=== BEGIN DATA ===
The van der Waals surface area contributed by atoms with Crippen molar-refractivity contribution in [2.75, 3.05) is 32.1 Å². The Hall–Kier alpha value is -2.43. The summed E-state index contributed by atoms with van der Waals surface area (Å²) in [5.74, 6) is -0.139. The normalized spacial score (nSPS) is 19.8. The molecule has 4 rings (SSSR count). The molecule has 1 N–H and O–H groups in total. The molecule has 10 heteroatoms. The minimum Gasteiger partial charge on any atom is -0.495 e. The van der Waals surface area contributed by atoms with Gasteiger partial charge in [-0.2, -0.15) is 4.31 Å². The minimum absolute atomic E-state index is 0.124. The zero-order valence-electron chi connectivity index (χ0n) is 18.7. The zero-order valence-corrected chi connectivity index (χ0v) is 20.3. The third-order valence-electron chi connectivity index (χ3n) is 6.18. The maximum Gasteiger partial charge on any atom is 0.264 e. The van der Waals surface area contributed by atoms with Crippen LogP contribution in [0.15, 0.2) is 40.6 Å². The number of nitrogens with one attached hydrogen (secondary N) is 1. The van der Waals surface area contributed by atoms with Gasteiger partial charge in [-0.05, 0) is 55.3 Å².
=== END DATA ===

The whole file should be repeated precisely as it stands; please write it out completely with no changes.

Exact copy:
The van der Waals surface area contributed by atoms with Crippen molar-refractivity contribution in [2.75, 3.05) is 32.1 Å². The Hall–Kier alpha value is -2.43. The summed E-state index contributed by atoms with van der Waals surface area (Å²) in [5.74, 6) is -0.139. The normalized spacial score (nSPS) is 19.8. The molecule has 4 rings (SSSR count). The molecule has 1 N–H and O–H groups in total. The molecule has 10 heteroatoms. The minimum Gasteiger partial charge on any atom is -0.495 e. The van der Waals surface area contributed by atoms with Gasteiger partial charge in [-0.2, -0.15) is 4.31 Å². The minimum absolute atomic E-state index is 0.124. The zero-order valence-electron chi connectivity index (χ0n) is 18.7. The zero-order valence-corrected chi connectivity index (χ0v) is 20.3. The third-order valence-electron chi connectivity index (χ3n) is 6.18. The maximum Gasteiger partial charge on any atom is 0.264 e. The van der Waals surface area contributed by atoms with Crippen LogP contribution in [0.15, 0.2) is 40.6 Å². The number of nitrogens with one attached hydrogen (secondary N) is 1. The van der Waals surface area contributed by atoms with Gasteiger partial charge in [-0.05, 0) is 55.3 Å².